.pdf to InDesign?

fredcastle's picture

I have a .pdf of a book I made a while ago [just text].

But I realized, I don't have the original InDesign file.

Is there a way to import this into InDesign, and have the text set up in text boxes with the current kerning and all that?

I can't figure it out, and illustrator is only giving me the text segmented.

Theunis de Jong's picture

.. I can't figure it out ..

It's just one of those things -- for whatever reason, people believe it is (or, for up-and-coming versions, should be) possible to "read" or "open" or "import" a PDF into InDesign and get their original document back.

Can't do that -- it has been compared to reverting your hamburger into a cow.

You can always try Recosoft's PDF2ID, but mind you, this is not a 'conversion' back to InDesign, but rather an 'interpretation' that may or may not result in something like your original ID document.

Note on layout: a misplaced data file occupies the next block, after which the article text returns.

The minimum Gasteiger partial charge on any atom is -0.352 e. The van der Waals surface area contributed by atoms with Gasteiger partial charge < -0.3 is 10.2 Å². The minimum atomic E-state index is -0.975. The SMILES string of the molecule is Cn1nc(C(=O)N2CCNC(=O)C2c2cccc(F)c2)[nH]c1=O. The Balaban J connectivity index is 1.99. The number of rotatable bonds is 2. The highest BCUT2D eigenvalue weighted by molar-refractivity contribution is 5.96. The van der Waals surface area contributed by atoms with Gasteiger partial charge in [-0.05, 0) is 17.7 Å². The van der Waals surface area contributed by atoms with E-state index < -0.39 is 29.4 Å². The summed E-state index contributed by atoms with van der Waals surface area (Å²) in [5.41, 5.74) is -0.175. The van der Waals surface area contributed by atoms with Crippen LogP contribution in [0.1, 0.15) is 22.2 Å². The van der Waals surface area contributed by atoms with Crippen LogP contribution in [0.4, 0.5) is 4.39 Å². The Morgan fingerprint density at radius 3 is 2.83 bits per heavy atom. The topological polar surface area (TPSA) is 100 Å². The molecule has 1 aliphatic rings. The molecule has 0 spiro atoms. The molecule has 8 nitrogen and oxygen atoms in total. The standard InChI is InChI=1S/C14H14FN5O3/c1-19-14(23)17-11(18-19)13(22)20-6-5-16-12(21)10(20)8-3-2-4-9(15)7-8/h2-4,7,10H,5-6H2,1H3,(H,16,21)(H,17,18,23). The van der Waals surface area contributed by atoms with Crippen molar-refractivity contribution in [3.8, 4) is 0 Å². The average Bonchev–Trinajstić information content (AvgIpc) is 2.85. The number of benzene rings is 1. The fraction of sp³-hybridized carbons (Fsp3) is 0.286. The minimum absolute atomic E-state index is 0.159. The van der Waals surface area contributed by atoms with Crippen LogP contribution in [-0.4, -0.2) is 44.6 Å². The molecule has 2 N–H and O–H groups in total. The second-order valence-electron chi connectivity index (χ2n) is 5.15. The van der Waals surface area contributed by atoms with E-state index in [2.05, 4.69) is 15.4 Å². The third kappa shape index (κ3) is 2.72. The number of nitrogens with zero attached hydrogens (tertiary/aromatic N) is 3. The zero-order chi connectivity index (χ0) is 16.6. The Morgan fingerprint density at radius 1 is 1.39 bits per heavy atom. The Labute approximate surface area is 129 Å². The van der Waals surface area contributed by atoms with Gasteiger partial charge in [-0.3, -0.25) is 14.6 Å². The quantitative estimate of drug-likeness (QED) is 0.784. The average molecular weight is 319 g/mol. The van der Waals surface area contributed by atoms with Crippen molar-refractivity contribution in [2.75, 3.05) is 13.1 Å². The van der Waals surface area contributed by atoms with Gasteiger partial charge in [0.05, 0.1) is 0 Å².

[Ed.] And while the above may be true of your InDesign document, if you are only interested in the plain text, you can always try a "Save as .RTF" from within Acrobat Pro.

Stefan H's picture

Theuniis,

I love the way you say it... "Can't do that -- it has been compared to reverting your hamburger into a cow."

Cheers

Typical's picture

You could convert the pdf to a word .doc/.rtf file with one of the various tools out there, then reimport into ID.

bowerbird's picture

theunis said:
> Can't do that -- it has been compared to
> reverting your hamburger into a cow.

it's true that you can't do it if you are using
the current standard tools and file-formats,
with a .pdf created with those current tools.

but with "better" tools and file-formats,
it's possible to "round-trip" your .pdfs...

that is, the text that you pull out of a .pdf
can -- with just a little minor massaging --
be used to create the very exact same .pdf.

the biggest problem with text from a .pdf
is that the paragraphing is lost. but it is
quite simple to write out an "empty" line
-- that is, a line with a "dummy" marker --
between paragraphs to retain that structure.
but it's just that most tools do not do that...

so, no, it's not really equivalent to turning
hamburger back into a cow. or at least it
doesn't _have_ to be that impossible...

-bowerbird

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